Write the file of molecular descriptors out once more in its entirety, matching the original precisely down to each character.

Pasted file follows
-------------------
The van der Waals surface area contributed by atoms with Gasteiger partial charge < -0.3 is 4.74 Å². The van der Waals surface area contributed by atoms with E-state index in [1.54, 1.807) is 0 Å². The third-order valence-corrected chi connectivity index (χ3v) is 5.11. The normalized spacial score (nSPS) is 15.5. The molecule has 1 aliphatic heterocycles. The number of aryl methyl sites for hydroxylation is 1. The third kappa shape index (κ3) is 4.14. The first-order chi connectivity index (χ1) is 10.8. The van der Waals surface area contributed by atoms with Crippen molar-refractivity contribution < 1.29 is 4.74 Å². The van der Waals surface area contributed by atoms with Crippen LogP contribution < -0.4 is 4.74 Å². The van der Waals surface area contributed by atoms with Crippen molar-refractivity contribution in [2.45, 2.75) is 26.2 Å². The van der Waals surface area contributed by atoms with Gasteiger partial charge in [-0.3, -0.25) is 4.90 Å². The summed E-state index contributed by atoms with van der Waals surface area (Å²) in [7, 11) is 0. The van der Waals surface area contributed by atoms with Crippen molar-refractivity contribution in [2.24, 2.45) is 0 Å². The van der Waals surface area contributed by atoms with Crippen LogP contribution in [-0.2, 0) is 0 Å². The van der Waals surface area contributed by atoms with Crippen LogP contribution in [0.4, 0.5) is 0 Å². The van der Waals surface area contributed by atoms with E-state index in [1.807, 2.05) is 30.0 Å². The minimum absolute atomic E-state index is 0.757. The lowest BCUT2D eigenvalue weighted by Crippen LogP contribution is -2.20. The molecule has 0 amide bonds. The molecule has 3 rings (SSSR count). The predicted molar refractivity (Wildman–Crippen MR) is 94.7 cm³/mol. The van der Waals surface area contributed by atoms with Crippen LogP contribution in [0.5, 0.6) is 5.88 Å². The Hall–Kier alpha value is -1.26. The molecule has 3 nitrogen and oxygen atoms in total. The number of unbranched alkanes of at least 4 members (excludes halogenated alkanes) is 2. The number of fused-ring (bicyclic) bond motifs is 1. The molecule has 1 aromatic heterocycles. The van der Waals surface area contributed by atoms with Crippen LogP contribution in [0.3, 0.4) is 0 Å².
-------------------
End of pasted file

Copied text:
The van der Waals surface area contributed by atoms with Gasteiger partial charge < -0.3 is 4.74 Å². The van der Waals surface area contributed by atoms with E-state index in [1.54, 1.807) is 0 Å². The third-order valence-corrected chi connectivity index (χ3v) is 5.11. The normalized spacial score (nSPS) is 15.5. The molecule has 1 aliphatic heterocycles. The number of aryl methyl sites for hydroxylation is 1. The third kappa shape index (κ3) is 4.14. The first-order chi connectivity index (χ1) is 10.8. The van der Waals surface area contributed by atoms with Crippen molar-refractivity contribution < 1.29 is 4.74 Å². The van der Waals surface area contributed by atoms with Crippen LogP contribution < -0.4 is 4.74 Å². The van der Waals surface area contributed by atoms with Crippen molar-refractivity contribution in [2.45, 2.75) is 26.2 Å². The van der Waals surface area contributed by atoms with Gasteiger partial charge in [-0.3, -0.25) is 4.90 Å². The summed E-state index contributed by atoms with van der Waals surface area (Å²) in [7, 11) is 0. The van der Waals surface area contributed by atoms with Crippen molar-refractivity contribution in [2.24, 2.45) is 0 Å². The van der Waals surface area contributed by atoms with Crippen LogP contribution in [-0.2, 0) is 0 Å². The van der Waals surface area contributed by atoms with Crippen LogP contribution in [0.4, 0.5) is 0 Å². The van der Waals surface area contributed by atoms with E-state index in [1.807, 2.05) is 30.0 Å². The minimum absolute atomic E-state index is 0.757. The lowest BCUT2D eigenvalue weighted by Crippen LogP contribution is -2.20. The molecule has 0 amide bonds. The molecule has 3 rings (SSSR count). The predicted molar refractivity (Wildman–Crippen MR) is 94.7 cm³/mol. The van der Waals surface area contributed by atoms with Crippen LogP contribution in [0.5, 0.6) is 5.88 Å². The Hall–Kier alpha value is -1.26. The molecule has 3 nitrogen and oxygen atoms in total. The number of unbranched alkanes of at least 4 members (excludes halogenated alkanes) is 2. The number of fused-ring (bicyclic) bond motifs is 1. The molecule has 1 aromatic heterocycles. The van der Waals surface area contributed by atoms with Crippen LogP contribution in [0.3, 0.4) is 0 Å².